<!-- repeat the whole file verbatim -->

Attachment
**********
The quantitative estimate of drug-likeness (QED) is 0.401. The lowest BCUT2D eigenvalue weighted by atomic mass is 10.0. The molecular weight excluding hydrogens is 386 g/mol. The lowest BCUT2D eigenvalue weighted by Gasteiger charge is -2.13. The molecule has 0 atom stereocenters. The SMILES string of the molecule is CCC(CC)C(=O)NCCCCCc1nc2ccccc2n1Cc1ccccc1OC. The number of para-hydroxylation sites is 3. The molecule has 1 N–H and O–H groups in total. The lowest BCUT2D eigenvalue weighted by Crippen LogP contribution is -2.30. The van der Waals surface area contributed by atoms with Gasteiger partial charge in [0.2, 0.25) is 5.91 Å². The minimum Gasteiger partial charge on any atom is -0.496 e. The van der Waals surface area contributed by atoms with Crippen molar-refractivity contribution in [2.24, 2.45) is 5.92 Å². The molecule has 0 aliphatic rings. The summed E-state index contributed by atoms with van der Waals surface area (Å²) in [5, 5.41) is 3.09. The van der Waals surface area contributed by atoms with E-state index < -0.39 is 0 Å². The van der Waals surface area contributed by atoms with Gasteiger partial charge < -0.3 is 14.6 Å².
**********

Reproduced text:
The quantitative estimate of drug-likeness (QED) is 0.401. The lowest BCUT2D eigenvalue weighted by atomic mass is 10.0. The molecular weight excluding hydrogens is 386 g/mol. The lowest BCUT2D eigenvalue weighted by Gasteiger charge is -2.13. The molecule has 0 atom stereocenters. The SMILES string of the molecule is CCC(CC)C(=O)NCCCCCc1nc2ccccc2n1Cc1ccccc1OC. The number of para-hydroxylation sites is 3. The molecule has 1 N–H and O–H groups in total. The lowest BCUT2D eigenvalue weighted by Crippen LogP contribution is -2.30. The van der Waals surface area contributed by atoms with Gasteiger partial charge in [0.2, 0.25) is 5.91 Å². The minimum Gasteiger partial charge on any atom is -0.496 e. The van der Waals surface area contributed by atoms with Crippen molar-refractivity contribution in [2.24, 2.45) is 5.92 Å². The molecule has 0 aliphatic rings. The summed E-state index contributed by atoms with van der Waals surface area (Å²) in [5, 5.41) is 3.09. The van der Waals surface area contributed by atoms with E-state index < -0.39 is 0 Å². The van der Waals surface area contributed by atoms with Gasteiger partial charge < -0.3 is 14.6 Å².